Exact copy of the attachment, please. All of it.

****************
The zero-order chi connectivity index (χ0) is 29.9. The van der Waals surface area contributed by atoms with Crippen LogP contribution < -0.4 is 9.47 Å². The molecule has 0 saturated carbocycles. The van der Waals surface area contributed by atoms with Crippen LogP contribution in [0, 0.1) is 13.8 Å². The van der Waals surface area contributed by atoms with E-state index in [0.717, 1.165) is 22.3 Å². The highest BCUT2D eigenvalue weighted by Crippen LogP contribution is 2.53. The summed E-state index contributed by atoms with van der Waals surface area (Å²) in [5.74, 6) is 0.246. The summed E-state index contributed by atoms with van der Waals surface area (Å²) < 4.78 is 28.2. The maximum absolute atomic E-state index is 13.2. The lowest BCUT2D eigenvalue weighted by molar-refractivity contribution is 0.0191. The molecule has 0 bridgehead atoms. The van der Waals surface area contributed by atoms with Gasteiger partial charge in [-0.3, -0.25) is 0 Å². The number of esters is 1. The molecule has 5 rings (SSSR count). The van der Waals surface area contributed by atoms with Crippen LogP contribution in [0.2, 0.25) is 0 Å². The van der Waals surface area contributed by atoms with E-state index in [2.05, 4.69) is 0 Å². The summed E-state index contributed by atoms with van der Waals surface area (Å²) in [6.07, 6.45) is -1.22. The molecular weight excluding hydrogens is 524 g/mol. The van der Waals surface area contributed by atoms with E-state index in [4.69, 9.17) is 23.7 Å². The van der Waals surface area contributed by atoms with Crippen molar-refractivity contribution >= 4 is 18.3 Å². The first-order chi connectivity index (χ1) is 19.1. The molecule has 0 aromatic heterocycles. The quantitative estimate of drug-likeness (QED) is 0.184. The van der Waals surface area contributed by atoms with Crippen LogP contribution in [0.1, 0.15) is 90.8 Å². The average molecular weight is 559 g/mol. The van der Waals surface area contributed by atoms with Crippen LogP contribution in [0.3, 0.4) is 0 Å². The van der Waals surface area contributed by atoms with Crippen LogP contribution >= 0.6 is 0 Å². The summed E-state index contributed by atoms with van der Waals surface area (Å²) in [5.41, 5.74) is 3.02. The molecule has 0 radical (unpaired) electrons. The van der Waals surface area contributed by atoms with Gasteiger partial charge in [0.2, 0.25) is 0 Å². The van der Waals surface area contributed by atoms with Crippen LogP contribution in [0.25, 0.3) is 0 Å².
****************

The zero-order chi connectivity index (χ0) is 29.9. The van der Waals surface area contributed by atoms with Crippen LogP contribution < -0.4 is 9.47 Å². The molecule has 0 saturated carbocycles. The van der Waals surface area contributed by atoms with Crippen LogP contribution in [0, 0.1) is 13.8 Å². The van der Waals surface area contributed by atoms with E-state index in [0.717, 1.165) is 22.3 Å². The highest BCUT2D eigenvalue weighted by Crippen LogP contribution is 2.53. The summed E-state index contributed by atoms with van der Waals surface area (Å²) in [5.74, 6) is 0.246. The summed E-state index contributed by atoms with van der Waals surface area (Å²) < 4.78 is 28.2. The maximum absolute atomic E-state index is 13.2. The lowest BCUT2D eigenvalue weighted by molar-refractivity contribution is 0.0191. The molecule has 0 bridgehead atoms. The van der Waals surface area contributed by atoms with Gasteiger partial charge in [-0.3, -0.25) is 0 Å². The number of esters is 1. The molecule has 5 rings (SSSR count). The van der Waals surface area contributed by atoms with Crippen LogP contribution in [0.2, 0.25) is 0 Å². The van der Waals surface area contributed by atoms with E-state index in [2.05, 4.69) is 0 Å². The summed E-state index contributed by atoms with van der Waals surface area (Å²) in [6.07, 6.45) is -1.22. The molecular weight excluding hydrogens is 524 g/mol. The van der Waals surface area contributed by atoms with E-state index in [4.69, 9.17) is 23.7 Å². The van der Waals surface area contributed by atoms with Crippen molar-refractivity contribution >= 4 is 18.3 Å². The first-order chi connectivity index (χ1) is 19.1. The molecule has 0 aromatic heterocycles. The quantitative estimate of drug-likeness (QED) is 0.184. The van der Waals surface area contributed by atoms with Crippen LogP contribution in [0.1, 0.15) is 90.8 Å². The average molecular weight is 559 g/mol. The van der Waals surface area contributed by atoms with Crippen LogP contribution in [0.3, 0.4) is 0 Å². The van der Waals surface area contributed by atoms with Crippen LogP contribution >= 0.6 is 0 Å². The summed E-state index contributed by atoms with van der Waals surface area (Å²) in [5.41, 5.74) is 3.02. The molecule has 0 radical (unpaired) electrons. The van der Waals surface area contributed by atoms with Gasteiger partial charge in [0.2, 0.25) is 0 Å². The van der Waals surface area contributed by atoms with Crippen LogP contribution in [0.25, 0.3) is 0 Å².